DJ Stewart homered off Philadelphia starter Aaron Nola. Baltimore leadoff man Austin Hays got two hits.

Well-traveled Matt Joyce homered in his first spring game for the Phillies.


New York catcher Gary Sanchez, a two-time All-Star who batted just .147 last year, hit a long home run over the batter’s eye screen in center field.

Yankees starter Gerrit Cole gave up one run on three hits and a walk in one inning. Jameson Taillon followed with a scoreless inning.

Detroit newcomer Wilson Ramos homered and singled. New York minor leaguer Chris Gittens hit a grand slam.

TWINS 6, RAYS 5 (6)

Tampa Bay starter Tyler Glasnow gave up two runs on two hits and three walks in 1 2/3 innings.

Brent Rooker homered and drove in two runs for Minnesota.


Starter Sandy Alcantara and four Miami relievers combined on a five-hitter. Jesus Aguilar hit a two-run homer.

Francisco Lindor was 0 for 2 in New York’s spring opener. Brandon Nimmo had two hits.


Anthony Alford, claimed by Pittsburgh off waivers from Toronto last August, homered off Robbie Ray.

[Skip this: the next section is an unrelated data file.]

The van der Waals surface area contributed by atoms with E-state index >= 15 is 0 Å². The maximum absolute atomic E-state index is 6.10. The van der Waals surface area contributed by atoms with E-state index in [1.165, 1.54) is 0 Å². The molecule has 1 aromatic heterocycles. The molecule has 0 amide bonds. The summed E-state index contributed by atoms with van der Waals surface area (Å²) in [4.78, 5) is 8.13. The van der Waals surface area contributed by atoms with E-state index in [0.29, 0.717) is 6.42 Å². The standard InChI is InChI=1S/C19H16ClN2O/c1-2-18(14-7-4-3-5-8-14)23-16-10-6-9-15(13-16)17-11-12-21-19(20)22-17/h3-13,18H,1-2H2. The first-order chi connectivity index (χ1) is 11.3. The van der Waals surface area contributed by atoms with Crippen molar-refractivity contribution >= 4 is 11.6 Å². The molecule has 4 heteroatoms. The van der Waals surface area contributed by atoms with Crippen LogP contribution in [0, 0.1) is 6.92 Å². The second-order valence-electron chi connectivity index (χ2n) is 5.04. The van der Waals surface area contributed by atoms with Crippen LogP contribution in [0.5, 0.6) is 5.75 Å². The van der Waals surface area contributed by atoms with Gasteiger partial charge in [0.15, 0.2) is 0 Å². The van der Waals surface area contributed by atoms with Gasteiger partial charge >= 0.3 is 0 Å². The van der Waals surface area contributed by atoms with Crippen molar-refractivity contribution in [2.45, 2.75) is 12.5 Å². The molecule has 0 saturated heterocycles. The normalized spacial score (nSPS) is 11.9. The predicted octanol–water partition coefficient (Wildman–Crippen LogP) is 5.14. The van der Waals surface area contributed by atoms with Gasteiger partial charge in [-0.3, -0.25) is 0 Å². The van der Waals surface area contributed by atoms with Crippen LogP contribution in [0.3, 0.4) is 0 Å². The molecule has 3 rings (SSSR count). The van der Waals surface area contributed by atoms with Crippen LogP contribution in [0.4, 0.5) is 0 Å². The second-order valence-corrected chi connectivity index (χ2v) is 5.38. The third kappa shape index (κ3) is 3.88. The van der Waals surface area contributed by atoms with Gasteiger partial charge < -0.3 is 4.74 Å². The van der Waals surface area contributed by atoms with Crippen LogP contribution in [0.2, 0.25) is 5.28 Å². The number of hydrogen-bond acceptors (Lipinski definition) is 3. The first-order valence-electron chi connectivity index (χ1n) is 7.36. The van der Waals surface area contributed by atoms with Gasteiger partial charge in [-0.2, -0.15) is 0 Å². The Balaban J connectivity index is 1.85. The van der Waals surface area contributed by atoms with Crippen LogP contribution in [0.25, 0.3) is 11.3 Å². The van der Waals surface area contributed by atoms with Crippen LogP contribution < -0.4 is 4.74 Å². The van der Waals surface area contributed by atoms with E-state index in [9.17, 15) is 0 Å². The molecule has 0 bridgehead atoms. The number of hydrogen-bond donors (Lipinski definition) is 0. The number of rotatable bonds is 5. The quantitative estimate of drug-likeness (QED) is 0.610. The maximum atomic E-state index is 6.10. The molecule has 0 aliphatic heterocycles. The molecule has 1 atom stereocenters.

Rowdy Tellez doubled for the second straight day for the Blue Jays.


Matt Olson, Pete Kozma and Buddy Reed each hit two-run homers for Oakland. Nik Turley pitched the last inning for the A’s and allowed three runs.

Scott Heineman and Alfredo Rodriguez connected for Cincinnati.


Kyle Gibson pitched a scoreless first inning for Texas. Charlie Culberson got two hits and scored for the Rangers.

Joey Bart had two hits for San Francisco. Nick Tropeano pitched a scoreless first.

CUBS 1, PADRES 0 (7)

Chicago starter Kyle Hendricks struck out two in two scoreless innings. Javier Baez had one of the Cubs’ two hits.

San Diego starter Chris Paddack fanned three in two hitless innings.


Corbin Burnes and Freddy Peralta each threw a scoreless inning for Milwaukee before Jordan Zimmermann gave up a run. Manny Pina had two hits, including a homer, and drove in two runs.